Steve Brooks Posted: October 21, 2003 at 06:00 AM | 7 comment(s) Login to Bookmark
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   1. Walt Davis Posted: October 21, 2003 at 02:52 AM (#613648)
Of course it's not just about the drawn-out series but about the increased scoring of the last few years (and most of these are from the AL with the DH). Cleveland's team ERA in 1997 was 4.73 and the league average was 4.57, so Hershiser wasn't that bad a choice (perhaps especially when park effects are taken into account). That was the 2nd best ERA among Indians starters (not counting Wright's 90 IP) and even I think I might go for super-clutch Hershiser over Charles Nagy and his 4.28 ERA.

Similarly, El Duque's 4.12 was 2nd among Yankees starters (Cone at 3.44); as was Pettitte's 4.35 (Clemens 3.70); and you seem to have accidentally pulled Mussina's 2002 #'s, because in 2001 he had an ERA of 3.15 (best on the team).

Although Schilling had far from the best ERA on his team (he was 4th by a good margin), I'm not sure he wasn't the best pitcher on that team -- Danny Jackson, Tommy Greene, Terry Mulholland. He was their #1 during the season (most starts, most IP). I suspect he was their choice to start game 1 -- he had also started game 1 (and 5) of the LCS -- not something forced on them by a long LCS (6 games).

This was also true of Morris (3rd in ERA on the team) who started games 1 & 4 (of 6) in the LCS for Toronto. Presumably this was because of his past great post-season pitching.

Even back in 1975, the Red Sox choices were between Tiant (4.02), Wise (3.95), and Lee (3.95). Tiant also started game 1 of the LCS, which the Sox swept in 3 games.

So it seems that these contemporary examples were either their team's #1, perceived as their team's #1, or at worst the team's #2. So it's perhaps not so much a surprise that a manager would choose a starter with an ERA over 4 to start game 1 of the WS as it is a surprise that teams whose best choice is a starter with an ERA over 4 make the series to begin with (1997-2000 AL excepted).
   2. Howie Menckel Posted: October 21, 2003 at 02:52 AM (#613650)
This is sort of charming - a story that doesn't even slightly take into account the relative amount of scoring in different years. A horse and buggy in an 'SUV stats age', as it were.
Let me gently suggest comparing Penny's ERA to the 2003 NL league ERA. If it was 10 pts worse, to make up an example, it would be a minus 10.
Then look for other pitchers with worse than a league ERA, perhaps.

The way it is now, you'd miss a 1968 pitcher with a 3.92 ERA, which if that had actually happened might make him the worst SP ever to start ANY World Series game (relatively speaking, of course).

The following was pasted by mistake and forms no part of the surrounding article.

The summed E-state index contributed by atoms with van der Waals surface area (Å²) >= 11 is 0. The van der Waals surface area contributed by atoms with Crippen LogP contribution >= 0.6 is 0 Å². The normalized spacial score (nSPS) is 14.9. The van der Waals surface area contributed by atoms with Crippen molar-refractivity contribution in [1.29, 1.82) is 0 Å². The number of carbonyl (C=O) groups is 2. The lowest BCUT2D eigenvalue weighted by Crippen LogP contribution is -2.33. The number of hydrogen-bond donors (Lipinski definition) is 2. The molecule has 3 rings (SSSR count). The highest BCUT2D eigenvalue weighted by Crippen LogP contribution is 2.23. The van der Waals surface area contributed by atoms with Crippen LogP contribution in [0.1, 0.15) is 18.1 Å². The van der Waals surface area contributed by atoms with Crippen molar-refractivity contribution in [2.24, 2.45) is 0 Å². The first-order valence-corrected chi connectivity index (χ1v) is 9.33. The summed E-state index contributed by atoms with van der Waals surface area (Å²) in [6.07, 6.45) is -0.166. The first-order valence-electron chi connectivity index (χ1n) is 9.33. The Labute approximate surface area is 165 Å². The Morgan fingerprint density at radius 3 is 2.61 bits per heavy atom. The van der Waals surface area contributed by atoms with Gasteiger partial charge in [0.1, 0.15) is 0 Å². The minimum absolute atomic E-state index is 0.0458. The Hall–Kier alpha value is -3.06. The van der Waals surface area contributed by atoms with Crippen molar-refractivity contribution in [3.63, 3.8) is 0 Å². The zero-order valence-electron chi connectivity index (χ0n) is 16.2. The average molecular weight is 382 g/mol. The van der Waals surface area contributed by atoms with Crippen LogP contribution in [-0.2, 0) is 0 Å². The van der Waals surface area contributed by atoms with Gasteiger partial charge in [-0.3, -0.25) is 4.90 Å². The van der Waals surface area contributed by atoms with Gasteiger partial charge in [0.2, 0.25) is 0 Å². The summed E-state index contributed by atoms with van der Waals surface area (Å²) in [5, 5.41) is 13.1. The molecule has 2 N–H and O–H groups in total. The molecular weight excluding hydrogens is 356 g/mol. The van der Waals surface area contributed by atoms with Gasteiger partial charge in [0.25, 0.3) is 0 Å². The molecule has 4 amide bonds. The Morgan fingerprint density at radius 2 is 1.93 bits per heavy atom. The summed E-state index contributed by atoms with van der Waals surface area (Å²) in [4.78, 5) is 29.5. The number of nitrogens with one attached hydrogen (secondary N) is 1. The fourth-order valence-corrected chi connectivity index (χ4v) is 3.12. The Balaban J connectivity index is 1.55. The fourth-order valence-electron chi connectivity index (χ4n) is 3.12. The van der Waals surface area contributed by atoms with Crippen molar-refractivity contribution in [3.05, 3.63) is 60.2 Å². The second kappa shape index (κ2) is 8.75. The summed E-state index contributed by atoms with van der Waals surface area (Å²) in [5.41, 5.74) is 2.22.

3. Dr. Vaux Posted: October 21, 2003 at 02:52 AM (#613655)
Well said, Howie... most of these pitchers were better than average in the years in question, and one of the best two pitchers on their clubs; they were hardly compromising choices to start game one.
   4. Dan Szymborski Posted: October 21, 2003 at 02:52 AM (#613657)
> Well said, Howie... most of these pitchers were better than average > in the years in question, and one of the best two pitchers on their > clubs; they were hardly compromising choices to start game one.

Pitcher         ERA+    Team ERA Rank
Crowder          76     6th of 6 qualifiers
Reynolds        101     4th of 4
Tiant           102     3rd of 5
Morris          102     3rd of 4
Schilling       100     4th of 5
Hershiser       105     2nd of 2
Hernandez       109     2nd of 5
Pettitte        116     2nd of 3
Mussina         108     2nd of 3


While a lot of the pitchers are about league average, that's a straw man argument - Steve didn't say that it was a list of bad pitchers that started Game Ones, he said that it was a list of guys you wouldn't necessarily want starting Game One.

I'd rather have a better than average pitcher in the position to get the most World Series innings whenever possible and while none of these pitchers is bad, it is pretty clear that, with the possible exception of the recent Yankee pitchers, better options weren't on the mound.
   5. Walt Davis Posted: October 21, 2003 at 02:52 AM (#613658)
While a lot of the pitchers are about league average, that's a straw man argument - Steve didn't say that it was a list of bad pitchers that started Game Ones, he said that it was a list of guys you wouldn't necessarily want starting Game One.

I'd rather have a better than average pitcher in the position to get the most World Series innings whenever possible and while none of these pitchers is bad, it is pretty clear that, with the possible exception of the recent Yankee pitchers, better options weren't on the mound.


Be sure to check out my post Dan, which may not have been up when you wrote yours.